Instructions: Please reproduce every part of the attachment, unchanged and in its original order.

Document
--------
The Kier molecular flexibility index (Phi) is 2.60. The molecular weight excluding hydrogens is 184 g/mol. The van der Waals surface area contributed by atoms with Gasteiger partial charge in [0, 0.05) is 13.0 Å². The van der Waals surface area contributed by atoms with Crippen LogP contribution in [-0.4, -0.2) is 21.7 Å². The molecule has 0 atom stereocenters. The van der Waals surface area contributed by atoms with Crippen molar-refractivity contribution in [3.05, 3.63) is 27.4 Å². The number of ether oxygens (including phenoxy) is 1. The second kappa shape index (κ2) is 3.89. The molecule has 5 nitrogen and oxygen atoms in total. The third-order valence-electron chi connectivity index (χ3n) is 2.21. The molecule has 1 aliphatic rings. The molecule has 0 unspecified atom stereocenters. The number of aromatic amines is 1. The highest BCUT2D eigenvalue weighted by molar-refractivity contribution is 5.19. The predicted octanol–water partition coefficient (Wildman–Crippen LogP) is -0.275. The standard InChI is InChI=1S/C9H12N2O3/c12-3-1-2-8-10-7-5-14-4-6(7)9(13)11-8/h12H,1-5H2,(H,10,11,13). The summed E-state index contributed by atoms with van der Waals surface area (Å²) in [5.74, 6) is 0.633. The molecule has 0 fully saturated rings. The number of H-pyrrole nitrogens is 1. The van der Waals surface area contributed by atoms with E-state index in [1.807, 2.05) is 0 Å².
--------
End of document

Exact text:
The Kier molecular flexibility index (Phi) is 2.60. The molecular weight excluding hydrogens is 184 g/mol. The van der Waals surface area contributed by atoms with Gasteiger partial charge in [0, 0.05) is 13.0 Å². The van der Waals surface area contributed by atoms with Crippen LogP contribution in [-0.4, -0.2) is 21.7 Å². The molecule has 0 atom stereocenters. The van der Waals surface area contributed by atoms with Crippen molar-refractivity contribution in [3.05, 3.63) is 27.4 Å². The number of ether oxygens (including phenoxy) is 1. The second kappa shape index (κ2) is 3.89. The molecule has 5 nitrogen and oxygen atoms in total. The third-order valence-electron chi connectivity index (χ3n) is 2.21. The molecule has 1 aliphatic rings. The molecule has 0 unspecified atom stereocenters. The number of aromatic amines is 1. The highest BCUT2D eigenvalue weighted by molar-refractivity contribution is 5.19. The predicted octanol–water partition coefficient (Wildman–Crippen LogP) is -0.275. The standard InChI is InChI=1S/C9H12N2O3/c12-3-1-2-8-10-7-5-14-4-6(7)9(13)11-8/h12H,1-5H2,(H,10,11,13). The summed E-state index contributed by atoms with van der Waals surface area (Å²) in [5.74, 6) is 0.633. The molecule has 0 fully saturated rings. The number of H-pyrrole nitrogens is 1. The van der Waals surface area contributed by atoms with E-state index in [1.807, 2.05) is 0 Å².